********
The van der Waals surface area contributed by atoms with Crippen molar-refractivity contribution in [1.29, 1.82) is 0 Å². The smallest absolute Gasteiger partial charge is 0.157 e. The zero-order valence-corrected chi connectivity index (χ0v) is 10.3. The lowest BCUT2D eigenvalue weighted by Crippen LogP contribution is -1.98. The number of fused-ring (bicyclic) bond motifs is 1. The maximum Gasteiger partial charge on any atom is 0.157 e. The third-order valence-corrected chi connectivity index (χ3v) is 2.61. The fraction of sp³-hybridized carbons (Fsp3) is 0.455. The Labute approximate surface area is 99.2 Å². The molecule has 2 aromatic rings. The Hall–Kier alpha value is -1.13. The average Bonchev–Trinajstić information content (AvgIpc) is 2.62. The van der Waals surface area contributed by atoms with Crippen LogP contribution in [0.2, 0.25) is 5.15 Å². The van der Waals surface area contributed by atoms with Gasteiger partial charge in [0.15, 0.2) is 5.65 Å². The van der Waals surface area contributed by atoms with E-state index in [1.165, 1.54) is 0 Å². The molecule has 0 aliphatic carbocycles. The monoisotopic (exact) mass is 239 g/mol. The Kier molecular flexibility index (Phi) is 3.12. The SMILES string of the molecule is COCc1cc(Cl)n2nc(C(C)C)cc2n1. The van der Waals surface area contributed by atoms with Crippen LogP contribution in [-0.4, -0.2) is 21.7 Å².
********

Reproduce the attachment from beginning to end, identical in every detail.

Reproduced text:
The van der Waals surface area contributed by atoms with Crippen molar-refractivity contribution in [1.29, 1.82) is 0 Å². The smallest absolute Gasteiger partial charge is 0.157 e. The zero-order valence-corrected chi connectivity index (χ0v) is 10.3. The lowest BCUT2D eigenvalue weighted by Crippen LogP contribution is -1.98. The number of fused-ring (bicyclic) bond motifs is 1. The maximum Gasteiger partial charge on any atom is 0.157 e. The third-order valence-corrected chi connectivity index (χ3v) is 2.61. The fraction of sp³-hybridized carbons (Fsp3) is 0.455. The Labute approximate surface area is 99.2 Å². The molecule has 2 aromatic rings. The Hall–Kier alpha value is -1.13. The average Bonchev–Trinajstić information content (AvgIpc) is 2.62. The van der Waals surface area contributed by atoms with Crippen LogP contribution in [0.2, 0.25) is 5.15 Å². The van der Waals surface area contributed by atoms with Gasteiger partial charge in [0.15, 0.2) is 5.65 Å². The van der Waals surface area contributed by atoms with E-state index in [1.165, 1.54) is 0 Å². The molecule has 0 aliphatic carbocycles. The monoisotopic (exact) mass is 239 g/mol. The Kier molecular flexibility index (Phi) is 3.12. The SMILES string of the molecule is COCc1cc(Cl)n2nc(C(C)C)cc2n1. The van der Waals surface area contributed by atoms with Crippen LogP contribution in [-0.4, -0.2) is 21.7 Å².